By Gail Vanik
If you are like many people, that lovely orchid plant you received as a gift for Christmas, now has you scratching your head.
How do I take care of this? Well, not to worry because exotic orchids aren’t nearly as difficult to grow and care for as many people would have you believe.
Orchids make up the largest species of plants, and since one out of every 10 plants in the world is an orchid and they’ve been found growing in practically every corner of Earth – from the Russian tundra to the treetops of tropical rain forests – they grow and thrive in all sorts of diverse and difficult conditions. Because of the dainty and delicate appearance of the blooms, orchids are usually perceived as finicky plants to grow, yet in reality they are hardy and resilient. Like any other plant, they’ll do best when given the conditions that most closely match their native environment. Orchids don’t have to be difficult if you remember the following points.
First, if you weren’t gifted your orchid but are looking to purchase one now, choose the best orchid for your setting. Don’t fall in love with an orchid and then try to change your environment to suit its needs. If you aren’t certain what type of orchid you have, here are a few of the more common ones.Phalenopsis, or the “moth orchid” produces sprays of long-lasting flowers in winter. Their blooms resemble moths, hence their name. This is one of the most common and best choices for a houseplant. Grow in northern or eastern exposure.
Cattleyas are some of the most popular and commonly grown orchids, which you see most often used in corsages. Cattleyas like it a little brighter than most orchids. East, west or south-shaded windows are best, but no direct sun in the middle of the day.
Oncidiums are known as the “lady slipper” orchid, and this plants flowers are on tall, graceful spikes that bear many beautiful flowers that will last 8-12 weeks. They’ll bloom more often than most orchids when given the proper growing conditions and can be grown in the home or in a sheltered area in the garden. They prefer filtered or direct sunlight, except at midday.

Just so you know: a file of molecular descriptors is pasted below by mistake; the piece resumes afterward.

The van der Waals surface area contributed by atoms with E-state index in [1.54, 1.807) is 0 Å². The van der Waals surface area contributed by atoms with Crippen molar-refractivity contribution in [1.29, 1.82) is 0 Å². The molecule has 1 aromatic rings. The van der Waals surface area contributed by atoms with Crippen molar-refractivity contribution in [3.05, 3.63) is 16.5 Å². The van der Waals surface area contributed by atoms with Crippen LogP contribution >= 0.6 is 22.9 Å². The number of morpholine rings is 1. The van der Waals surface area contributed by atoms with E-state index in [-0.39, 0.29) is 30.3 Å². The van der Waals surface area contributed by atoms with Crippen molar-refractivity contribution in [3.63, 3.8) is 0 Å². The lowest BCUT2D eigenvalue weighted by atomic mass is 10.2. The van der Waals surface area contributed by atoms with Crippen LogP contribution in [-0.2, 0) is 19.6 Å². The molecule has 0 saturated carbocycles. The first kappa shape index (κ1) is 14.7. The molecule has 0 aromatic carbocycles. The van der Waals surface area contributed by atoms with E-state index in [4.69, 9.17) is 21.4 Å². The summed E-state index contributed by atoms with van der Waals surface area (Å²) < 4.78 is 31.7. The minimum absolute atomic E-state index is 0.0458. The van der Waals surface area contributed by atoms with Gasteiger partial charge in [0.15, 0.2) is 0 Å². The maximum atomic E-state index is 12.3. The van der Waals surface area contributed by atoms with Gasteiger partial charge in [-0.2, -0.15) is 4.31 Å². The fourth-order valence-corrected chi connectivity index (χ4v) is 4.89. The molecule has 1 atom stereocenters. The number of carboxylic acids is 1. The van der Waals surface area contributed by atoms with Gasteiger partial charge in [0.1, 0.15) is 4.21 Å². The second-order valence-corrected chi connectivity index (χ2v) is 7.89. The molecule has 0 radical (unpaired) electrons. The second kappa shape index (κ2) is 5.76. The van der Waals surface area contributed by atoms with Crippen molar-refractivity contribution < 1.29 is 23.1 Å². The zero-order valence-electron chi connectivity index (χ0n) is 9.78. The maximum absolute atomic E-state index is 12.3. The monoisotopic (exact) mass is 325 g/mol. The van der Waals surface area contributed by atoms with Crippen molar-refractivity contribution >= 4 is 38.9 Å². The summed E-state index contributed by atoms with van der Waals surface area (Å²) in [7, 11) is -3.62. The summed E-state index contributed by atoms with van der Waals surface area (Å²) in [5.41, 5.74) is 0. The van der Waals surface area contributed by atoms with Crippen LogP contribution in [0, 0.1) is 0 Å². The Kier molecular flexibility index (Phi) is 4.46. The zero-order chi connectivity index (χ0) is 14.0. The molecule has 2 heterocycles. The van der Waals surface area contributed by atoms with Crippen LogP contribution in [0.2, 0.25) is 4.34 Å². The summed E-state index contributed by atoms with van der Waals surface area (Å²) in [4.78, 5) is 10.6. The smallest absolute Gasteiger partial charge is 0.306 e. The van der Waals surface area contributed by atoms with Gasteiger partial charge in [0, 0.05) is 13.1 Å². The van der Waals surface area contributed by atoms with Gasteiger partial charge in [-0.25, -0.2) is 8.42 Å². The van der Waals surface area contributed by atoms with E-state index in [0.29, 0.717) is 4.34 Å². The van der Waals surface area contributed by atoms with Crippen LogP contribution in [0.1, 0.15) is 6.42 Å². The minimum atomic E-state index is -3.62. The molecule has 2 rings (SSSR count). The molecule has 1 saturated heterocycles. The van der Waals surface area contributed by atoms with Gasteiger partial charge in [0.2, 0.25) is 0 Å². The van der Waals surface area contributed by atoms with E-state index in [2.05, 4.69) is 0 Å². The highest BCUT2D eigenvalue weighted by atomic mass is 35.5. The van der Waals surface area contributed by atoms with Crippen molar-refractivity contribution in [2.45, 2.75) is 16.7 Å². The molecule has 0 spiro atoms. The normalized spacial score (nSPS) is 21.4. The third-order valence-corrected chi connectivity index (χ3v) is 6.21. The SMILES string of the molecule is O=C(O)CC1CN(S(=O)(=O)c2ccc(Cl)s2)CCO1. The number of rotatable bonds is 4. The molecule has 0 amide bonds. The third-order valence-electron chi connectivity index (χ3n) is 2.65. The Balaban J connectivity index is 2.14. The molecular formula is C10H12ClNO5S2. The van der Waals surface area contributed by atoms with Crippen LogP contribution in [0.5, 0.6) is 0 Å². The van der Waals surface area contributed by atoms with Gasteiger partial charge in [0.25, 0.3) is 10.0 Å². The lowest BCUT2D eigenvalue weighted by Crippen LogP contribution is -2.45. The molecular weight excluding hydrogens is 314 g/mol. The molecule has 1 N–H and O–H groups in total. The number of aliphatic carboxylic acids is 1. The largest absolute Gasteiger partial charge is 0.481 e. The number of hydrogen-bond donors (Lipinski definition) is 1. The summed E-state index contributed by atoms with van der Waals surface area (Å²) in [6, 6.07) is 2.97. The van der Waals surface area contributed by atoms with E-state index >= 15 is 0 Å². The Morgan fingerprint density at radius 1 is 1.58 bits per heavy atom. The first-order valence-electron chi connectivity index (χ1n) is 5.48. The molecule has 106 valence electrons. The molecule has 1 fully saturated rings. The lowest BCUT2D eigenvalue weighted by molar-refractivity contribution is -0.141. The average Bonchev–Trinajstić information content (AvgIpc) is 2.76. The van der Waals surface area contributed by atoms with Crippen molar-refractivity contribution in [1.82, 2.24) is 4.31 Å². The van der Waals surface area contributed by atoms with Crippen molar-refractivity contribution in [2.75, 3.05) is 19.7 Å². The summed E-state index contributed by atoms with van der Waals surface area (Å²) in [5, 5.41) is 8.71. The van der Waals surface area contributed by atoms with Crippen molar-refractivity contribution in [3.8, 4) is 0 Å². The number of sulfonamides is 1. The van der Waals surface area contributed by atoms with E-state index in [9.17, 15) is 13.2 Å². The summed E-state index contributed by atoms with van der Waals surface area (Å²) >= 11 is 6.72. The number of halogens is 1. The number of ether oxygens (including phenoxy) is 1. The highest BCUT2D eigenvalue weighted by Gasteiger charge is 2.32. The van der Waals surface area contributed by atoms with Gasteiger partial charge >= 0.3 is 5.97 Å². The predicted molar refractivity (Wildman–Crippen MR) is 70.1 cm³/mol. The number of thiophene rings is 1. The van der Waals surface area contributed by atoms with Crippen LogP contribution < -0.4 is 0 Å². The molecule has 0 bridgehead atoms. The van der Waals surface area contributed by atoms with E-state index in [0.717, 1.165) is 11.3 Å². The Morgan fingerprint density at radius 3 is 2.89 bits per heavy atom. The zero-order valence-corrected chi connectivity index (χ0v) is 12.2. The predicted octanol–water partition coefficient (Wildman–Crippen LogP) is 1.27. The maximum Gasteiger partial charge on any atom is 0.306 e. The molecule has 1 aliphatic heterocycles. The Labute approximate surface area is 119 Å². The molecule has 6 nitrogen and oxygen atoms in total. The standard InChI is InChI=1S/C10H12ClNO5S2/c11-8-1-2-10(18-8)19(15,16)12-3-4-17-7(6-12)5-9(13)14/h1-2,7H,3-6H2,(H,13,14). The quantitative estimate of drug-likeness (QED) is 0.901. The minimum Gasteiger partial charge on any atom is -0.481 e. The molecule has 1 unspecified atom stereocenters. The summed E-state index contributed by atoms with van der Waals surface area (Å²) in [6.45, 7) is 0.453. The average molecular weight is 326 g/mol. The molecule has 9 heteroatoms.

Second, you don’t have to have a green thumb to grow them. There’s nothing fancy about growing orchids. All they need is consistent care in a friendly environment.If there’s one common thread, it’s that almost all orchids like it more humid than your average houseplant- about 50 percent humidity, which is sometimes difficult to achieve in our high, dry climate.
I care for the ones in our house by passing them under a stream of water once a week, then empty the saucer and put them back on the counter but you can also place the pot on top of a saucer filled with pebbles and water. Although orchids like humidity, they don’t like sitting in water, and the No. 1 cause of orchid failure in the home is over-watering. Just remember – plants are like people – neither like wet feet! Water in the morning so that the foliage has a chance to dry by night. Do not allow moisture to stay on the foliage overnight- this makes them susceptible to rot and fungus.
Third, don’t be shy about seeking help if you need it, either from your local garden center, orchid supplier or a gardening club. Any of these sources will be glad to give you the benefit of their expertise.Spring is generally considered the best time for repotting, but no matter when you repot your plant, you need to be sure not to injure the roots. Don’t over-water after transplanting. Since they grow naturally with their roots exposed, those are the conditions that you are trying to replicate by planting in a mix that will allow air circulation. Most orchids grow best in bark, charcoal, fiber, or cork.
Finally, if at first you don’t succeed – try again! Don’t give up if you have a setback or two. Their beautiful blooms make orchids well worth the effort.Gail Vanik can be reached at 970-565-8274 or by email at firstname.lastname@example.org.